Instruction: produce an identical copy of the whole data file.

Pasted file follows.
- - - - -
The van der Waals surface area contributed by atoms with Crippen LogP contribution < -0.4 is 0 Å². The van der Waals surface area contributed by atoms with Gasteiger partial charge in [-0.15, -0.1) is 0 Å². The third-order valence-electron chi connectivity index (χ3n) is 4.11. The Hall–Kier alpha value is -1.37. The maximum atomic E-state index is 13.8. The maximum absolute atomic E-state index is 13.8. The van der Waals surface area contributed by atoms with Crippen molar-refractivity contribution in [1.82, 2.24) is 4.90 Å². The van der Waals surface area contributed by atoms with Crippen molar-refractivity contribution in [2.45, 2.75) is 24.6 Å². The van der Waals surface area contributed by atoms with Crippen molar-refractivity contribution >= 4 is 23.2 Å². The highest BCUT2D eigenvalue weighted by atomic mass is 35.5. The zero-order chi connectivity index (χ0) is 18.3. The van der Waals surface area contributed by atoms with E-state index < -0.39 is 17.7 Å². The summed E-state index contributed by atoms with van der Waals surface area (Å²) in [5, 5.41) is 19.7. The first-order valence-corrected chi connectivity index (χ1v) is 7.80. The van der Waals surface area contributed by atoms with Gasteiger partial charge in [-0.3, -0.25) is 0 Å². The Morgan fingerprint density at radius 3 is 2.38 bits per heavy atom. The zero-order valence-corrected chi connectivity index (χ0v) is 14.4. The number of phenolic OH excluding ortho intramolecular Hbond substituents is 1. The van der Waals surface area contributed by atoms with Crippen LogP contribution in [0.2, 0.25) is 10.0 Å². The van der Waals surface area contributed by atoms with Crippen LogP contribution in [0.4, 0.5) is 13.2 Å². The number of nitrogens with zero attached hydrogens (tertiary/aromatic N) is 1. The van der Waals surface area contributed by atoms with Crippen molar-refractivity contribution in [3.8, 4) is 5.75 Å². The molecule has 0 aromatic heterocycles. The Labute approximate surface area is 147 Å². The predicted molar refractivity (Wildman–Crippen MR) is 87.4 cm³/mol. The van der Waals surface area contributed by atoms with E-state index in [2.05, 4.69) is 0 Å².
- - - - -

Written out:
The van der Waals surface area contributed by atoms with Crippen LogP contribution < -0.4 is 0 Å². The van der Waals surface area contributed by atoms with Gasteiger partial charge in [-0.15, -0.1) is 0 Å². The third-order valence-electron chi connectivity index (χ3n) is 4.11. The Hall–Kier alpha value is -1.37. The maximum atomic E-state index is 13.8. The maximum absolute atomic E-state index is 13.8. The van der Waals surface area contributed by atoms with Crippen molar-refractivity contribution in [1.82, 2.24) is 4.90 Å². The van der Waals surface area contributed by atoms with Crippen molar-refractivity contribution in [2.45, 2.75) is 24.6 Å². The van der Waals surface area contributed by atoms with Crippen molar-refractivity contribution >= 4 is 23.2 Å². The highest BCUT2D eigenvalue weighted by atomic mass is 35.5. The zero-order chi connectivity index (χ0) is 18.3. The van der Waals surface area contributed by atoms with E-state index < -0.39 is 17.7 Å². The summed E-state index contributed by atoms with van der Waals surface area (Å²) in [5, 5.41) is 19.7. The first-order valence-corrected chi connectivity index (χ1v) is 7.80. The van der Waals surface area contributed by atoms with Gasteiger partial charge in [-0.3, -0.25) is 0 Å². The Morgan fingerprint density at radius 3 is 2.38 bits per heavy atom. The zero-order valence-corrected chi connectivity index (χ0v) is 14.4. The number of phenolic OH excluding ortho intramolecular Hbond substituents is 1. The van der Waals surface area contributed by atoms with Crippen LogP contribution in [0.2, 0.25) is 10.0 Å². The van der Waals surface area contributed by atoms with Crippen LogP contribution in [0.4, 0.5) is 13.2 Å². The number of nitrogens with zero attached hydrogens (tertiary/aromatic N) is 1. The van der Waals surface area contributed by atoms with Crippen molar-refractivity contribution in [3.8, 4) is 5.75 Å². The molecule has 0 aromatic heterocycles. The Labute approximate surface area is 147 Å². The predicted molar refractivity (Wildman–Crippen MR) is 87.4 cm³/mol. The van der Waals surface area contributed by atoms with E-state index in [2.05, 4.69) is 0 Å².